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Inside Politics

Sparks fly in fierce Sarkozy, Royal TV debate

Story Highlights

NEW: Ill-tempered debate especially heated over policy of 35-hour working week
NEW: Live debate was expected to be watched by nearly half of France's voters
• Debate seen as crucial platform in a personality-driven election
• Sarkozy's temper thought an issue; he didn't want to seem too aggressive
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PARIS, France (CNN) -- Right-winger Nicolas Sarkozy and socialist rival Segolene Royal staged an often bad tempered televised debate Wednesday that analysts say could have a crucial effect on France's presidential vote.

Royal forced Sarkozy onto the defensive during the debate on Wednesday, attacking his record in office and accusing him of political immorality.

Sarkozy hit back, questioning whether she could handle the pressures of the presidency.

CNN's Jim Bittermann said neither contender appeared to have landed a knockout blow just four days before their run-off election.

"It was a very tense standoff between these two. The two moderators decided to break the glacial atmosphere by asking how the two candidates were feeling. Royal said 'just fine thank you,' and Sarkozy went on about how important the debate was," Bittermann said.

"Things really got heated about an hour and 45 minutes into the debate over Sarkozy's suggestion that handicapped children in schools should have more help. Royal said that was the height of political immorality. She said Sarkozy had been part of governments that had been constantly against the needs of the disabled."

Sarkozy, who remained calm, replied: "I don't question your sincerity, don't question my morality ... You lose your temper very easily."

Earlier Sarkozy repeated a pledge to cut the number of state workers -- prompting accusations from Royal that he would endanger public health and education services.

Sarkozy said he would ensure full employment in France in five years by "freeing the forces of labor", and said the 35-hour working week -- introduced by the last socialist government -- was killing employment.

"She (Royal) still thinks that you have to share out the work like pieces of a cake. Not a single country in the world accepts this logic, which is a monumental mistake," he said.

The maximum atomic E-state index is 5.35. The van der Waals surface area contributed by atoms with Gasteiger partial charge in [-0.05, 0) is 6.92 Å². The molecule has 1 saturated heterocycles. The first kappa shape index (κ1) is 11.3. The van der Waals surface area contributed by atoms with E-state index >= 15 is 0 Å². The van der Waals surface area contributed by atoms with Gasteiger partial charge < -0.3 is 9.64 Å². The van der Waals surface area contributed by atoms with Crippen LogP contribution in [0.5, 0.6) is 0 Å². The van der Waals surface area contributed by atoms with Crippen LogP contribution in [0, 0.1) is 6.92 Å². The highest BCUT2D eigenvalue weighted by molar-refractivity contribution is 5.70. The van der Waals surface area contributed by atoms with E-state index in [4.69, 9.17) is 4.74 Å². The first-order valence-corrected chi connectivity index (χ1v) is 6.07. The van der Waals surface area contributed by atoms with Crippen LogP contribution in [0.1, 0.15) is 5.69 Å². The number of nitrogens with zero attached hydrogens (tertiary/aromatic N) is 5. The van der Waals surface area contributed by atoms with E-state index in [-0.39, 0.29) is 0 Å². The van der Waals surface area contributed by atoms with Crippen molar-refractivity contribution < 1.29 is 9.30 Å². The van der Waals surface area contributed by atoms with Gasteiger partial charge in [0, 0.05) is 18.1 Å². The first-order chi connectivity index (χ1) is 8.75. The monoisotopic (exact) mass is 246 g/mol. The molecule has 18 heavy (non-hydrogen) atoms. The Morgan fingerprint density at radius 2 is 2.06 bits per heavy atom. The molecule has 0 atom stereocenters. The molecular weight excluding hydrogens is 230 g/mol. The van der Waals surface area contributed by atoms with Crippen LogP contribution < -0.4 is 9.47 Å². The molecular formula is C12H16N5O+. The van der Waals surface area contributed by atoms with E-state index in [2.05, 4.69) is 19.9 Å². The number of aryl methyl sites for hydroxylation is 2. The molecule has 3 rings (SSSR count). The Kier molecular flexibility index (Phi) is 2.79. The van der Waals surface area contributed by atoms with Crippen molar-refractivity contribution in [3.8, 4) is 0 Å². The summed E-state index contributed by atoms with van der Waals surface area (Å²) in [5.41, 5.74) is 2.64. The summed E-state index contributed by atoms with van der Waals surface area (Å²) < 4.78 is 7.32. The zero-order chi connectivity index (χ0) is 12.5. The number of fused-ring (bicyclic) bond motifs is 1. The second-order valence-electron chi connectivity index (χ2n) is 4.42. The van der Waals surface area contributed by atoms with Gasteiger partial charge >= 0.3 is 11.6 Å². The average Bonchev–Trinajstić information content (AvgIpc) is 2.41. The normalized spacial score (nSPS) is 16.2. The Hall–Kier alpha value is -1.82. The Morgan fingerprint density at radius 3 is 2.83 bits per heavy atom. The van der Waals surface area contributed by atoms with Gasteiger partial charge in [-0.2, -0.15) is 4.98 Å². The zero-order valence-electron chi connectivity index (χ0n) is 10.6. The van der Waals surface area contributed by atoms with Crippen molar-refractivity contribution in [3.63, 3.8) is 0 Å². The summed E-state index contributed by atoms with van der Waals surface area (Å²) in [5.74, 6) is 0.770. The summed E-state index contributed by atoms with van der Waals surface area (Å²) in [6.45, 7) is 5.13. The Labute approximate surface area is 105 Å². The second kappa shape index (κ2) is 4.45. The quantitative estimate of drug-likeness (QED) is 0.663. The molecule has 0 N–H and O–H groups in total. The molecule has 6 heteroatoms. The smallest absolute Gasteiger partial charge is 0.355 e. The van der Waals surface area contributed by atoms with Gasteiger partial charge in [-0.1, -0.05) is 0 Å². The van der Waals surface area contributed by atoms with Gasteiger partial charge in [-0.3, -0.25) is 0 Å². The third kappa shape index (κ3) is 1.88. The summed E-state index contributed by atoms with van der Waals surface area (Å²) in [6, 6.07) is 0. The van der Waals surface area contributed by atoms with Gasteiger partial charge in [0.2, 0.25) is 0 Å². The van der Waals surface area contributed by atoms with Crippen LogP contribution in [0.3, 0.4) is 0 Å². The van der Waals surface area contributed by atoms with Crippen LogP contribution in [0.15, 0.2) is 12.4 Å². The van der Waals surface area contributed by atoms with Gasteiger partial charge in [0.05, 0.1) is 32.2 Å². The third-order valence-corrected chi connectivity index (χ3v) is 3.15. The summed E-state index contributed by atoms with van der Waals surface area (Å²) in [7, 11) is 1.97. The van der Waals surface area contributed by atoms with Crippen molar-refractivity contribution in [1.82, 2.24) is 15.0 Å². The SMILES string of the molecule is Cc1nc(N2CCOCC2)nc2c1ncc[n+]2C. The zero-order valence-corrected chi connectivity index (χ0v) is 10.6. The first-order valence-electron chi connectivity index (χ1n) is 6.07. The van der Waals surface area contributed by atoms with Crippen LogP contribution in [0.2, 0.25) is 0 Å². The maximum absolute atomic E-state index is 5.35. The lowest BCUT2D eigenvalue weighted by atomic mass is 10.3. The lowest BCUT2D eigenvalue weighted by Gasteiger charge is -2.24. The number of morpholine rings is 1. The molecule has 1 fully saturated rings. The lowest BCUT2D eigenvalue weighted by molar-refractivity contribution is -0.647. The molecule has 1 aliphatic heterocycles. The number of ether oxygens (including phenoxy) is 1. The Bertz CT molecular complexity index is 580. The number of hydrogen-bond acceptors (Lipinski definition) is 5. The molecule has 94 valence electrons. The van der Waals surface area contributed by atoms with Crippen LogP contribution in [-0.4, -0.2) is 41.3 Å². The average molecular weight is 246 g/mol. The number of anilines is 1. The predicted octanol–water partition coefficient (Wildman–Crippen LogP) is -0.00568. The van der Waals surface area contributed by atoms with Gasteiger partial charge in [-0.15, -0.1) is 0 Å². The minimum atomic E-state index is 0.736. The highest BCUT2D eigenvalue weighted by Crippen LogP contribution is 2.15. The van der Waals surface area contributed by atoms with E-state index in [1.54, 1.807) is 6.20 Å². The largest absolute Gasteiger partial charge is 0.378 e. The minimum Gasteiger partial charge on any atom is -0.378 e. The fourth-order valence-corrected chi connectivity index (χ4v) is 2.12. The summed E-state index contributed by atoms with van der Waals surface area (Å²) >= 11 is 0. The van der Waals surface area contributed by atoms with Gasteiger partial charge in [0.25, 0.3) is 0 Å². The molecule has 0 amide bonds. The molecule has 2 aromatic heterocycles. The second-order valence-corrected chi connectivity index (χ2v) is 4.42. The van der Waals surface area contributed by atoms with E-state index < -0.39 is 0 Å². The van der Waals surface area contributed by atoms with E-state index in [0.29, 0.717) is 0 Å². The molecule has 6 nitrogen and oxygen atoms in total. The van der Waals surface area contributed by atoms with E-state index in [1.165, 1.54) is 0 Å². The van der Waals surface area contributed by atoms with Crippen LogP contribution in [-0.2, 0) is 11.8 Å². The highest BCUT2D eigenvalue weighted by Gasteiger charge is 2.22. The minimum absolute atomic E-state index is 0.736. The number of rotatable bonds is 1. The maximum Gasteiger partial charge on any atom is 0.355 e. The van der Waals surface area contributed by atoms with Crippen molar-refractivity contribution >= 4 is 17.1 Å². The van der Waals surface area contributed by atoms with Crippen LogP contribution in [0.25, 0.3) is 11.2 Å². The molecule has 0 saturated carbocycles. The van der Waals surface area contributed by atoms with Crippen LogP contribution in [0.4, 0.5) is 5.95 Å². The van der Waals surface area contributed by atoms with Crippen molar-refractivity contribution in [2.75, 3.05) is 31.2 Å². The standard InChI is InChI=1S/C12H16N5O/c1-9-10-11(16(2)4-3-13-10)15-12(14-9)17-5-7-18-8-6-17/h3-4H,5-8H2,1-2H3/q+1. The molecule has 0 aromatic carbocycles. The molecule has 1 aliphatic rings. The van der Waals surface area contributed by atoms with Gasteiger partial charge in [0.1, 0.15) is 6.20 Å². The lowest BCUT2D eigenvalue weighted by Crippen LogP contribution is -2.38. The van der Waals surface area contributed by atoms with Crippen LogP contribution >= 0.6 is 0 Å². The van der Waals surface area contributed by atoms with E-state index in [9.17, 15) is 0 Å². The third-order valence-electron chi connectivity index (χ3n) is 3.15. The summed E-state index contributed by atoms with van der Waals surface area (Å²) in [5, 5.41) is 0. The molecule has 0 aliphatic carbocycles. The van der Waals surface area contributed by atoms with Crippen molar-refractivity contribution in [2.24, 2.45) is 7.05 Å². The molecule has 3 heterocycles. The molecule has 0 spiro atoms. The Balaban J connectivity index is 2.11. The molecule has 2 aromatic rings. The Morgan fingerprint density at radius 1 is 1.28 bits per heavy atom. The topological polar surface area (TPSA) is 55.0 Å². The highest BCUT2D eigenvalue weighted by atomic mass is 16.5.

Royal countered with a promise to create 500,000 youth jobs, funded from existing training and unemployment budgets.

An estimated 20 million viewers were engrossed by the two-and-a-half hours of exchanges on the reasons and cures for France's economic and social problems.

"The commentators were this morning looking at the mannerisms of the candidates. Royal was seen crossing and uncrossing her hands, suggesting she was nervous. Sarkozy wasn't looking straight at her and he was playing to the two commentators," Bittermann said.

"There's a lot of over-analysis going on in the press this morning as people decide who won and who lost. Both sides played up the other sides' weaknesses.

"Sarkozy went on the attack about the vague and general language Segolene Royal sometimes uses. She was on the attack over Sarkozy's track record and that of the government he's been part of and that's something he had a difficult time handling."

An opinion poll published late on Wednesday put support for Sarkozy at 53.5 percent and Royal on 46.5 percent, with 86 percent of voters saying they would not change their minds ahead of the May 6 run off.

Royal, aiming to be France's first woman president with a combination of left-wing economic policies and traditional social values, is seen as more sympathetic to everyday concerns but uncertain when it comes to policy detail.


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